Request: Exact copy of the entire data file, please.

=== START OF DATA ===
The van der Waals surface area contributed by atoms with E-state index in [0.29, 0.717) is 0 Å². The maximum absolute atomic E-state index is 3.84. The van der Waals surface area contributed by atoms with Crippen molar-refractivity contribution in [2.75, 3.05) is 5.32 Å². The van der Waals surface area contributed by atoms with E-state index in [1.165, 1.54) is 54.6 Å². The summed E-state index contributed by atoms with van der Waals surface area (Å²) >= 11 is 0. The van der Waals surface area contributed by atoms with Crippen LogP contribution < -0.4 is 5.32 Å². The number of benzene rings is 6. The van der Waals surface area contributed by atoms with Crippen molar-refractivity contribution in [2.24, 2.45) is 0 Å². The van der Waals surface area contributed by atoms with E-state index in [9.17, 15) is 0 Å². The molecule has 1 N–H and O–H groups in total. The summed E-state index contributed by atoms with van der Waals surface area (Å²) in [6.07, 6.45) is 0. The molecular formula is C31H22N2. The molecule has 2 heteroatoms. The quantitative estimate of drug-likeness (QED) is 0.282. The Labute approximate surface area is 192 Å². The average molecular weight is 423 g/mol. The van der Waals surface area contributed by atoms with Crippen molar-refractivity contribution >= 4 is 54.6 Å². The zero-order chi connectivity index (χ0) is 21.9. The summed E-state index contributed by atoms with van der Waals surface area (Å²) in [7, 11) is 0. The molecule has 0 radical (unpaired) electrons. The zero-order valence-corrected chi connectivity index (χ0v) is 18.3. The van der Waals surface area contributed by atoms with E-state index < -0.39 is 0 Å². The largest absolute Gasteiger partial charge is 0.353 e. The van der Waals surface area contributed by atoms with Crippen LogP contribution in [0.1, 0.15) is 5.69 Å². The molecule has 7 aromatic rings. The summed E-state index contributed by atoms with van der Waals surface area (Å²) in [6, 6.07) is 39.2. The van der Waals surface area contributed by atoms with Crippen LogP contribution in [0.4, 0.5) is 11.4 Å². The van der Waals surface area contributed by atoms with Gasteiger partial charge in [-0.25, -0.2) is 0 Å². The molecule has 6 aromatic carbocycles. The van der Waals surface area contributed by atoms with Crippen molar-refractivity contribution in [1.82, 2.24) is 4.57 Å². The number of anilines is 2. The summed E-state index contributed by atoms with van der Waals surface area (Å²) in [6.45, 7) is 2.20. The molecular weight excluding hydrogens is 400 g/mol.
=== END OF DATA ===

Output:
The van der Waals surface area contributed by atoms with E-state index in [0.29, 0.717) is 0 Å². The maximum absolute atomic E-state index is 3.84. The van der Waals surface area contributed by atoms with Crippen molar-refractivity contribution in [2.75, 3.05) is 5.32 Å². The van der Waals surface area contributed by atoms with E-state index in [1.165, 1.54) is 54.6 Å². The summed E-state index contributed by atoms with van der Waals surface area (Å²) >= 11 is 0. The van der Waals surface area contributed by atoms with Crippen LogP contribution < -0.4 is 5.32 Å². The number of benzene rings is 6. The van der Waals surface area contributed by atoms with Crippen molar-refractivity contribution in [2.24, 2.45) is 0 Å². The van der Waals surface area contributed by atoms with E-state index in [9.17, 15) is 0 Å². The molecule has 1 N–H and O–H groups in total. The summed E-state index contributed by atoms with van der Waals surface area (Å²) in [6.07, 6.45) is 0. The molecular formula is C31H22N2. The molecule has 2 heteroatoms. The quantitative estimate of drug-likeness (QED) is 0.282. The Labute approximate surface area is 192 Å². The average molecular weight is 423 g/mol. The van der Waals surface area contributed by atoms with Crippen molar-refractivity contribution >= 4 is 54.6 Å². The zero-order chi connectivity index (χ0) is 21.9. The summed E-state index contributed by atoms with van der Waals surface area (Å²) in [7, 11) is 0. The molecule has 0 radical (unpaired) electrons. The zero-order valence-corrected chi connectivity index (χ0v) is 18.3. The van der Waals surface area contributed by atoms with E-state index < -0.39 is 0 Å². The largest absolute Gasteiger partial charge is 0.353 e. The van der Waals surface area contributed by atoms with Crippen LogP contribution in [0.1, 0.15) is 5.69 Å². The molecule has 7 aromatic rings. The summed E-state index contributed by atoms with van der Waals surface area (Å²) in [6, 6.07) is 39.2. The van der Waals surface area contributed by atoms with Crippen LogP contribution in [0.4, 0.5) is 11.4 Å². The van der Waals surface area contributed by atoms with Gasteiger partial charge in [-0.25, -0.2) is 0 Å². The molecule has 6 aromatic carbocycles. The van der Waals surface area contributed by atoms with Crippen molar-refractivity contribution in [1.82, 2.24) is 4.57 Å². The number of anilines is 2. The summed E-state index contributed by atoms with van der Waals surface area (Å²) in [6.45, 7) is 2.20. The molecular weight excluding hydrogens is 400 g/mol.